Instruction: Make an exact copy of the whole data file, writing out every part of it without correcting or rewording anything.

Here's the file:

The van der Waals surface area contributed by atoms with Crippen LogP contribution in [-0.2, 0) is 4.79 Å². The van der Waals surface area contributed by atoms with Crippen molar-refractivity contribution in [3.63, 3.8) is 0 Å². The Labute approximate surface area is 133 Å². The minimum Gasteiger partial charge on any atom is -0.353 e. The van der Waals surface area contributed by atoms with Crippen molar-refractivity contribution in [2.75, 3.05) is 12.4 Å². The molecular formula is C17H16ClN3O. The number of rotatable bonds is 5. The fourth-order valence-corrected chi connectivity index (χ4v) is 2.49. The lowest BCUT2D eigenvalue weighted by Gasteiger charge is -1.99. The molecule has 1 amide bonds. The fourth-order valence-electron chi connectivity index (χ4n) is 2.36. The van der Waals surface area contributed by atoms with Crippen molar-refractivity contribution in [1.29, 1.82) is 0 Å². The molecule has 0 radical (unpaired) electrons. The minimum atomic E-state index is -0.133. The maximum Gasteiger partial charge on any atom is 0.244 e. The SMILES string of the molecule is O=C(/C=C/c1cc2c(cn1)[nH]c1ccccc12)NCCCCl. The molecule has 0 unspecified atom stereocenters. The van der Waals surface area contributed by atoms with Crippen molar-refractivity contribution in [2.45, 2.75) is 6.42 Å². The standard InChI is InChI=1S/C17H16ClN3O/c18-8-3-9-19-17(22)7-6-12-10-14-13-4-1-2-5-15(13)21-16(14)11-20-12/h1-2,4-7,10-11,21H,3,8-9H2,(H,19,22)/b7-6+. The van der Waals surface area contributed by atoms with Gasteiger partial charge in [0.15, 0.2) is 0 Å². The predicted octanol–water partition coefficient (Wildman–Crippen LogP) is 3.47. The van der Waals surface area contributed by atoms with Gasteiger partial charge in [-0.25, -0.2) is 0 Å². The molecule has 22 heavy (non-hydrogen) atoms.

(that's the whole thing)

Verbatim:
The van der Waals surface area contributed by atoms with Crippen LogP contribution in [-0.2, 0) is 4.79 Å². The van der Waals surface area contributed by atoms with Crippen molar-refractivity contribution in [3.63, 3.8) is 0 Å². The Labute approximate surface area is 133 Å². The minimum Gasteiger partial charge on any atom is -0.353 e. The van der Waals surface area contributed by atoms with Crippen molar-refractivity contribution in [2.75, 3.05) is 12.4 Å². The molecular formula is C17H16ClN3O. The number of rotatable bonds is 5. The fourth-order valence-corrected chi connectivity index (χ4v) is 2.49. The lowest BCUT2D eigenvalue weighted by Gasteiger charge is -1.99. The molecule has 1 amide bonds. The fourth-order valence-electron chi connectivity index (χ4n) is 2.36. The van der Waals surface area contributed by atoms with Crippen molar-refractivity contribution in [1.29, 1.82) is 0 Å². The molecule has 0 radical (unpaired) electrons. The minimum atomic E-state index is -0.133. The maximum Gasteiger partial charge on any atom is 0.244 e. The SMILES string of the molecule is O=C(/C=C/c1cc2c(cn1)[nH]c1ccccc12)NCCCCl. The molecule has 0 unspecified atom stereocenters. The van der Waals surface area contributed by atoms with Crippen molar-refractivity contribution in [2.45, 2.75) is 6.42 Å². The standard InChI is InChI=1S/C17H16ClN3O/c18-8-3-9-19-17(22)7-6-12-10-14-13-4-1-2-5-15(13)21-16(14)11-20-12/h1-2,4-7,10-11,21H,3,8-9H2,(H,19,22)/b7-6+. The van der Waals surface area contributed by atoms with Gasteiger partial charge in [0.15, 0.2) is 0 Å². The predicted octanol–water partition coefficient (Wildman–Crippen LogP) is 3.47. The van der Waals surface area contributed by atoms with Gasteiger partial charge in [-0.25, -0.2) is 0 Å². The molecule has 22 heavy (non-hydrogen) atoms.